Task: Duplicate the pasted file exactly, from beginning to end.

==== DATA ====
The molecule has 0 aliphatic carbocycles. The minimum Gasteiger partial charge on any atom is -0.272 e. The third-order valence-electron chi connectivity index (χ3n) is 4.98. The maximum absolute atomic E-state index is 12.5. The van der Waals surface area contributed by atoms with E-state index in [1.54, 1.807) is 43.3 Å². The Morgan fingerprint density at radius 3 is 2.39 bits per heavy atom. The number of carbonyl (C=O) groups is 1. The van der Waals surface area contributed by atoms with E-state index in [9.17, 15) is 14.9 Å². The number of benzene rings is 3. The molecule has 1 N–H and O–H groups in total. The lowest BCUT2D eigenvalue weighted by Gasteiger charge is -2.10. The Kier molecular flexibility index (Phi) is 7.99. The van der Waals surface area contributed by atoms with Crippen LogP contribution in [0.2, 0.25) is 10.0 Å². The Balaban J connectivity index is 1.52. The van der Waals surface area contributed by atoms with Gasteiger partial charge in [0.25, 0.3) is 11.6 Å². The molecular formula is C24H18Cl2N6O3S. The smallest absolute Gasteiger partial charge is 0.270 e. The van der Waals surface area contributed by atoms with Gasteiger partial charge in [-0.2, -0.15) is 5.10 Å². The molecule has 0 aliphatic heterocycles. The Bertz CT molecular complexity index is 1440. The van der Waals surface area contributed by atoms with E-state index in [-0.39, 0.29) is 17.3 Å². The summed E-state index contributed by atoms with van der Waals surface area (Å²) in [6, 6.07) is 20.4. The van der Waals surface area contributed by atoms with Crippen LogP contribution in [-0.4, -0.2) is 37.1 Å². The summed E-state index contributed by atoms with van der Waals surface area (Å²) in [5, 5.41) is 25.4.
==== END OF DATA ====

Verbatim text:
The molecule has 0 aliphatic carbocycles. The minimum Gasteiger partial charge on any atom is -0.272 e. The third-order valence-electron chi connectivity index (χ3n) is 4.98. The maximum absolute atomic E-state index is 12.5. The van der Waals surface area contributed by atoms with E-state index in [1.54, 1.807) is 43.3 Å². The Morgan fingerprint density at radius 3 is 2.39 bits per heavy atom. The number of carbonyl (C=O) groups is 1. The van der Waals surface area contributed by atoms with E-state index in [9.17, 15) is 14.9 Å². The number of benzene rings is 3. The molecule has 1 N–H and O–H groups in total. The lowest BCUT2D eigenvalue weighted by Gasteiger charge is -2.10. The Kier molecular flexibility index (Phi) is 7.99. The van der Waals surface area contributed by atoms with Crippen LogP contribution in [0.2, 0.25) is 10.0 Å². The Balaban J connectivity index is 1.52. The van der Waals surface area contributed by atoms with Gasteiger partial charge in [0.25, 0.3) is 11.6 Å². The molecular formula is C24H18Cl2N6O3S. The smallest absolute Gasteiger partial charge is 0.270 e. The van der Waals surface area contributed by atoms with Gasteiger partial charge in [-0.2, -0.15) is 5.10 Å². The molecule has 0 aliphatic heterocycles. The Bertz CT molecular complexity index is 1440. The van der Waals surface area contributed by atoms with E-state index in [-0.39, 0.29) is 17.3 Å². The summed E-state index contributed by atoms with van der Waals surface area (Å²) in [6, 6.07) is 20.4. The van der Waals surface area contributed by atoms with Crippen LogP contribution in [-0.4, -0.2) is 37.1 Å². The summed E-state index contributed by atoms with van der Waals surface area (Å²) in [5, 5.41) is 25.4.